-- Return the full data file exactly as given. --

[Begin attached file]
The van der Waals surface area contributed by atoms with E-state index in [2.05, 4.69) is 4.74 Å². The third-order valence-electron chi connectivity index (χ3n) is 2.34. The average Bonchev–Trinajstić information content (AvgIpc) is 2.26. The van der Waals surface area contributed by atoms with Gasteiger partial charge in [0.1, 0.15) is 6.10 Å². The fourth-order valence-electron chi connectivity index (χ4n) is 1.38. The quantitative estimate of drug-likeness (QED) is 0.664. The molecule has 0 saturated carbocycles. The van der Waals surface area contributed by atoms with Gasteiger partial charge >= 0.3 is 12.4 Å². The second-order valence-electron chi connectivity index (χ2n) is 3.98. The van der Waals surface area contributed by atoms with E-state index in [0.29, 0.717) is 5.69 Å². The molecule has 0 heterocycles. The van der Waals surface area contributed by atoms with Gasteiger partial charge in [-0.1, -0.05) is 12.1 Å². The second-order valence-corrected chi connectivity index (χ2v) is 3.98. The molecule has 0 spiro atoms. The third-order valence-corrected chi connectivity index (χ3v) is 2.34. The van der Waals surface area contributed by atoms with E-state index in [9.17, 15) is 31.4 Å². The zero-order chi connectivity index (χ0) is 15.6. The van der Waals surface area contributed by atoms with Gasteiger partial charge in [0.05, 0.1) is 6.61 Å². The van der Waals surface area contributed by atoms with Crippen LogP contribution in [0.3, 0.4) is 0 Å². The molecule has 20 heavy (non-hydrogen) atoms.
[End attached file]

The van der Waals surface area contributed by atoms with E-state index in [2.05, 4.69) is 4.74 Å². The third-order valence-electron chi connectivity index (χ3n) is 2.34. The average Bonchev–Trinajstić information content (AvgIpc) is 2.26. The van der Waals surface area contributed by atoms with Gasteiger partial charge in [0.1, 0.15) is 6.10 Å². The fourth-order valence-electron chi connectivity index (χ4n) is 1.38. The quantitative estimate of drug-likeness (QED) is 0.664. The molecule has 0 saturated carbocycles. The van der Waals surface area contributed by atoms with Gasteiger partial charge >= 0.3 is 12.4 Å². The second-order valence-electron chi connectivity index (χ2n) is 3.98. The van der Waals surface area contributed by atoms with E-state index in [0.29, 0.717) is 5.69 Å². The molecule has 0 heterocycles. The van der Waals surface area contributed by atoms with Gasteiger partial charge in [-0.1, -0.05) is 12.1 Å². The second-order valence-corrected chi connectivity index (χ2v) is 3.98. The molecule has 0 spiro atoms. The third-order valence-corrected chi connectivity index (χ3v) is 2.34. The van der Waals surface area contributed by atoms with E-state index in [9.17, 15) is 31.4 Å². The zero-order chi connectivity index (χ0) is 15.6. The van der Waals surface area contributed by atoms with Gasteiger partial charge in [0.05, 0.1) is 6.61 Å². The van der Waals surface area contributed by atoms with Crippen LogP contribution in [0.3, 0.4) is 0 Å². The molecule has 20 heavy (non-hydrogen) atoms.